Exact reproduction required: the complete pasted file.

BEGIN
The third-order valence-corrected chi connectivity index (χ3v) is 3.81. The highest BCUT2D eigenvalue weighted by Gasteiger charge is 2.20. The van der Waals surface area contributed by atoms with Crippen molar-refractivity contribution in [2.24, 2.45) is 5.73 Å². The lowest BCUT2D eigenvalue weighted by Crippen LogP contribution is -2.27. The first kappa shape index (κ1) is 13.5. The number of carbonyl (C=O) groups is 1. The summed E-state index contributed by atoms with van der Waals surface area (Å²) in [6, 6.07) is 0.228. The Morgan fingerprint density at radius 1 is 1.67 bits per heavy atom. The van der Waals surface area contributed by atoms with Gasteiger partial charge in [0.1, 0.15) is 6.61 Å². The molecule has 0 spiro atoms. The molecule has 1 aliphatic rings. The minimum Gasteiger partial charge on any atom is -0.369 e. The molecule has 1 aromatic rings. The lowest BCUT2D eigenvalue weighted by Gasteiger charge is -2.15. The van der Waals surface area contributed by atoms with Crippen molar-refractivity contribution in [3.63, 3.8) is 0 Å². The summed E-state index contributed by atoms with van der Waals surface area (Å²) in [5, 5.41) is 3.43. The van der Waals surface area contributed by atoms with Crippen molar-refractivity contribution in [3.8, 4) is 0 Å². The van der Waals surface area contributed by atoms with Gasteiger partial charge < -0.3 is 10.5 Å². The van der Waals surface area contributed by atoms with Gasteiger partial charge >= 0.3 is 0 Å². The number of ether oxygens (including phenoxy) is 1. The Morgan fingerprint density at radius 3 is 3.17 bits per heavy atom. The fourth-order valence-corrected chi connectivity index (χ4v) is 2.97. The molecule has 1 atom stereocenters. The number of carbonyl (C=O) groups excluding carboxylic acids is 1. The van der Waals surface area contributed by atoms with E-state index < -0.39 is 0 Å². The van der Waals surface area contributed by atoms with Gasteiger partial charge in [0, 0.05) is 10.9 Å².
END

The third-order valence-corrected chi connectivity index (χ3v) is 3.81. The highest BCUT2D eigenvalue weighted by Gasteiger charge is 2.20. The van der Waals surface area contributed by atoms with Crippen molar-refractivity contribution in [2.24, 2.45) is 5.73 Å². The lowest BCUT2D eigenvalue weighted by Crippen LogP contribution is -2.27. The first kappa shape index (κ1) is 13.5. The number of carbonyl (C=O) groups is 1. The summed E-state index contributed by atoms with van der Waals surface area (Å²) in [6, 6.07) is 0.228. The Morgan fingerprint density at radius 1 is 1.67 bits per heavy atom. The van der Waals surface area contributed by atoms with Gasteiger partial charge in [0.1, 0.15) is 6.61 Å². The molecule has 0 spiro atoms. The molecule has 1 aliphatic rings. The minimum Gasteiger partial charge on any atom is -0.369 e. The molecule has 1 aromatic rings. The lowest BCUT2D eigenvalue weighted by Gasteiger charge is -2.15. The van der Waals surface area contributed by atoms with Crippen molar-refractivity contribution in [3.63, 3.8) is 0 Å². The summed E-state index contributed by atoms with van der Waals surface area (Å²) in [5, 5.41) is 3.43. The van der Waals surface area contributed by atoms with Crippen molar-refractivity contribution in [3.8, 4) is 0 Å². The van der Waals surface area contributed by atoms with Gasteiger partial charge < -0.3 is 10.5 Å². The van der Waals surface area contributed by atoms with Gasteiger partial charge >= 0.3 is 0 Å². The number of ether oxygens (including phenoxy) is 1. The Morgan fingerprint density at radius 3 is 3.17 bits per heavy atom. The fourth-order valence-corrected chi connectivity index (χ4v) is 2.97. The molecule has 1 atom stereocenters. The number of carbonyl (C=O) groups excluding carboxylic acids is 1. The van der Waals surface area contributed by atoms with E-state index < -0.39 is 0 Å². The van der Waals surface area contributed by atoms with Gasteiger partial charge in [0, 0.05) is 10.9 Å².